Get ready to read a lot — and a little bit of everything

Be prepared to read upwards of six or seven novels in a typical semester-long literature class.  Taking multiple English classes inevitably results in a hefty amount of reading per night — a few hundred pages a week, maybe — so staying on top of English work requires diligence and careful plotting.  Lucky for you, the courses offered each semester are quite diverse, from Milton to Willa Cather and everything in between.  I’ll go ahead and say there aren’t many writers, genres, eras, literary forms or literary movements that go overlooked.  Sample course titles for next spring: the Victorian Illustrated Book, Queer Fictions, the Wild(e) ’90s (that’s the 1890s of course), Environmental Journalism, Chekhov, American Gothic Fiction, Food Literacy.

Some of my reading this semester, Punk Planet book not included.

Oh, get ready to write too

The first big essay I ever wrote was my senior year of high school; it was a five-page comparison of Frankenstein and Wuthering Heights, and boy, did it stink.  “Get ready,” said my AP Lit teacher, “It’s going to be like this all the time in college.”  He was right!  There’s a lot of straight-up word hustling going on in English courses, but you won’t be assigned one-size-fits-all papers every time.  I’ve had to write everything from blog-style reading responses to 15-page research papers.  Right now my African-American Novels professor is all about the two-page assignments — long enough to get the point across but short enough to have to choose the right words and topic.  So be prepared for everything, including the 25 – 50 page capstone writing project your senior year, and don’t worry — you’ll have plenty of professors who will help you with style and grammar and all that tasty mumbo jumbo.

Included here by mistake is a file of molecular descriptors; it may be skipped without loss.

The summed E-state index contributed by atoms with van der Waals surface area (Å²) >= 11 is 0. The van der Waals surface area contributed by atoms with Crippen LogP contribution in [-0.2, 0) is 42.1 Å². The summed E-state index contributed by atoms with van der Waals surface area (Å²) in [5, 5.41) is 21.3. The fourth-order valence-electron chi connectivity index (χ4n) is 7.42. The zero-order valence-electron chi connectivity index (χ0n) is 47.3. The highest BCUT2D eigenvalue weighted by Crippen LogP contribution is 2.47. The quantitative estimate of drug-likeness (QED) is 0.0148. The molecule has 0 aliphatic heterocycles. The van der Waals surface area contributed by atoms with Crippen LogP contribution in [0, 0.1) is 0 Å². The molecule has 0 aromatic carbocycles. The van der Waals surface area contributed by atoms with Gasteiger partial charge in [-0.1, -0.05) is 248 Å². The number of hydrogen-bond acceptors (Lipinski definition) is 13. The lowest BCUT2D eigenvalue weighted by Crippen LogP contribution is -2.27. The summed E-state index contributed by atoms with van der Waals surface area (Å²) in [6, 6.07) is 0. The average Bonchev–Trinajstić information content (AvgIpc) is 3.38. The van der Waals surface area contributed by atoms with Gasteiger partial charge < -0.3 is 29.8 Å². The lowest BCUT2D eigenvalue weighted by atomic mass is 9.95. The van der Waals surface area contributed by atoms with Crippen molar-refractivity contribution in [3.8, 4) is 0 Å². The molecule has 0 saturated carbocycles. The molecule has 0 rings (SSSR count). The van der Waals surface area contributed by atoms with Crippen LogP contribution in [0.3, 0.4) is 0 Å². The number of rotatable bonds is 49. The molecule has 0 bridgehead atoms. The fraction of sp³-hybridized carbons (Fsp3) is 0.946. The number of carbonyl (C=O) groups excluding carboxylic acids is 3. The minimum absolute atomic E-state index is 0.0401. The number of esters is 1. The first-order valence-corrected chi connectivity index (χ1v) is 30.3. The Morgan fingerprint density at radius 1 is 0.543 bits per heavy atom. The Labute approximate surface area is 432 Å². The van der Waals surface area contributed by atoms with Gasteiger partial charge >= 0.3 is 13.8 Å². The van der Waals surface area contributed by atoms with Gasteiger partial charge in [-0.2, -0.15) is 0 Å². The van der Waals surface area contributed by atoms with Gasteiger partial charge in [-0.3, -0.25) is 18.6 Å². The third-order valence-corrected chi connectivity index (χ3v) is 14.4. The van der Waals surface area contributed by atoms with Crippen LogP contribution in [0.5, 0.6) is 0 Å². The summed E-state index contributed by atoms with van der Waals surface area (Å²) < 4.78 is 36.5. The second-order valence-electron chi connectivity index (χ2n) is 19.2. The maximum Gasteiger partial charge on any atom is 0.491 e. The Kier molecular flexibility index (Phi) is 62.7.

httpv://www.youtube.com/watch?v=WPR7_TBoXHA

^ Rick Moody reading at Skidmore’s Summer Writers Institute

Your future is going to be AMAZING!!!

Hmm.  That subtitle is a little heavy on the exclamation points, but still, it’s the truth.  If you decide to be an English major, you might get a lot of people either wrinkling their nose and telling you that you won’t get a job, or else assuming you want to be a teacher post-graduation.  I’m of the mind that the English major prepares you for all kinds of jobs because it teaches you how to communicate ideas.  Communicating ideas well happens to be a very useful vocational skill; plus, we’re all regressing from phone calls and meetings to emails and texts, so writing skills are essential.  Plus, Skidmore is a liberal arts school and encourages all kinds of academic exploration during undergrad, so don’t be shy about majoring in a subject for which you have a passion.

Four words: fruit and cheese platters

The English department brings amazing writers to campus for readings and Q&As, both internationally known authors like Lorrie Moore and Dave Eggers and home turf heroes like Daniel Swift and Greg Hrbek.  These department events are usually accompanied by the renowned Skidmore Catering fruit and cheese platter.  It is sumptuous.  Splendid.  The peak of luxury.  Perfectly ripe grapes, cellophane-tipped toothpicks, Muenster cubes AND cheddar cubes.  There’s nothing better than walking away from an Allan Gurganus reading with a swirling brain and a pocket full of cheese — that really sums up the English major experience for me.